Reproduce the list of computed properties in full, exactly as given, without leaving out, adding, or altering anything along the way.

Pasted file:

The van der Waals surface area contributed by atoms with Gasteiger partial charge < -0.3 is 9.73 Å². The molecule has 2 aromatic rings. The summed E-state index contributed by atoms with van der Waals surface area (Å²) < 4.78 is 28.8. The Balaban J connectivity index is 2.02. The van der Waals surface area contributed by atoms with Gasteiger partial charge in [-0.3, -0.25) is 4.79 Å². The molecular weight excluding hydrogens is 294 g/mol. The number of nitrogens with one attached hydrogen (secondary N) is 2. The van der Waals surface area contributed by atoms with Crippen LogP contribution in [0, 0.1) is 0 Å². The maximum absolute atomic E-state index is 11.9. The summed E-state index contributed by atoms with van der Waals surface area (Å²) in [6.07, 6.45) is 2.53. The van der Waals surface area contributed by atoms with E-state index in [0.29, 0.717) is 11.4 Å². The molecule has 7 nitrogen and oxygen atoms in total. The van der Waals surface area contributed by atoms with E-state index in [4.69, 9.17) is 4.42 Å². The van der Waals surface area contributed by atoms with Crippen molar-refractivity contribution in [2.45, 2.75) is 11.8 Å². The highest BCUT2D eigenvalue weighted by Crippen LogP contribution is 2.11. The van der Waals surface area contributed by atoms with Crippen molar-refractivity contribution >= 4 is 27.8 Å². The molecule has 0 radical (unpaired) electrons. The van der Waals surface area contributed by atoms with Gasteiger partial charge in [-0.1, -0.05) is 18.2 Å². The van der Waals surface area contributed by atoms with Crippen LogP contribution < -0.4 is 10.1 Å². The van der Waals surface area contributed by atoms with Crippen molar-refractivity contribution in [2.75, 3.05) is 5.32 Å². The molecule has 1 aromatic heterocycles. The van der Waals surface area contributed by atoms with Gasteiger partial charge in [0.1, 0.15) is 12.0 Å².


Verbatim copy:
The van der Waals surface area contributed by atoms with Gasteiger partial charge < -0.3 is 9.73 Å². The molecule has 2 aromatic rings. The summed E-state index contributed by atoms with van der Waals surface area (Å²) < 4.78 is 28.8. The Balaban J connectivity index is 2.02. The van der Waals surface area contributed by atoms with Gasteiger partial charge in [-0.3, -0.25) is 4.79 Å². The molecular weight excluding hydrogens is 294 g/mol. The number of nitrogens with one attached hydrogen (secondary N) is 2. The van der Waals surface area contributed by atoms with Crippen LogP contribution in [0, 0.1) is 0 Å². The maximum absolute atomic E-state index is 11.9. The summed E-state index contributed by atoms with van der Waals surface area (Å²) in [6.07, 6.45) is 2.53. The van der Waals surface area contributed by atoms with E-state index in [0.29, 0.717) is 11.4 Å². The molecule has 7 nitrogen and oxygen atoms in total. The van der Waals surface area contributed by atoms with E-state index in [4.69, 9.17) is 4.42 Å². The van der Waals surface area contributed by atoms with Crippen molar-refractivity contribution in [2.45, 2.75) is 11.8 Å². The highest BCUT2D eigenvalue weighted by Crippen LogP contribution is 2.11. The van der Waals surface area contributed by atoms with Crippen molar-refractivity contribution >= 4 is 27.8 Å². The molecule has 0 radical (unpaired) electrons. The van der Waals surface area contributed by atoms with Gasteiger partial charge in [-0.1, -0.05) is 18.2 Å². The van der Waals surface area contributed by atoms with Crippen LogP contribution < -0.4 is 10.1 Å². The van der Waals surface area contributed by atoms with Crippen molar-refractivity contribution in [2.75, 3.05) is 5.32 Å². The molecule has 1 aromatic heterocycles. The van der Waals surface area contributed by atoms with Gasteiger partial charge in [0.1, 0.15) is 12.0 Å².